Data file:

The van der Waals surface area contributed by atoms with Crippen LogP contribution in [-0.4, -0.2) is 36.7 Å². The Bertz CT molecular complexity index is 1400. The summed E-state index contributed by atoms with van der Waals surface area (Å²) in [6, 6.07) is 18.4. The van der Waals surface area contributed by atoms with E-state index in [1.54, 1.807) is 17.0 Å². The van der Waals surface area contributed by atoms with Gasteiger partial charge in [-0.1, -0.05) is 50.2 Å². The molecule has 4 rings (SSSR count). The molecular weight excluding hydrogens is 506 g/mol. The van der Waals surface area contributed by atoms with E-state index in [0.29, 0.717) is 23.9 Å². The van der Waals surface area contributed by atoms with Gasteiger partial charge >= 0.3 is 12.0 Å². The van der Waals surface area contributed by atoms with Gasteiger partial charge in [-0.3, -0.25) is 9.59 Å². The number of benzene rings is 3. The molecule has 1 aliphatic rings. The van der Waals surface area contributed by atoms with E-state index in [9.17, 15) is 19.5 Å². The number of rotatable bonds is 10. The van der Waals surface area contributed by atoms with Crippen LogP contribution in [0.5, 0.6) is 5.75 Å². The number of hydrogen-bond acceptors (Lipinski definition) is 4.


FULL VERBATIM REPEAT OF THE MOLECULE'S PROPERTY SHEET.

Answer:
The van der Waals surface area contributed by atoms with Crippen LogP contribution in [-0.4, -0.2) is 36.7 Å². The Bertz CT molecular complexity index is 1400. The summed E-state index contributed by atoms with van der Waals surface area (Å²) in [6, 6.07) is 18.4. The van der Waals surface area contributed by atoms with E-state index in [1.54, 1.807) is 17.0 Å². The van der Waals surface area contributed by atoms with Gasteiger partial charge in [-0.1, -0.05) is 50.2 Å². The molecule has 4 rings (SSSR count). The molecular weight excluding hydrogens is 506 g/mol. The van der Waals surface area contributed by atoms with E-state index in [0.29, 0.717) is 23.9 Å². The van der Waals surface area contributed by atoms with Gasteiger partial charge >= 0.3 is 12.0 Å². The van der Waals surface area contributed by atoms with Gasteiger partial charge in [-0.3, -0.25) is 9.59 Å². The number of benzene rings is 3. The molecule has 1 aliphatic rings. The van der Waals surface area contributed by atoms with E-state index in [9.17, 15) is 19.5 Å². The number of rotatable bonds is 10. The van der Waals surface area contributed by atoms with Crippen LogP contribution in [0.5, 0.6) is 5.75 Å². The number of hydrogen-bond acceptors (Lipinski definition) is 4.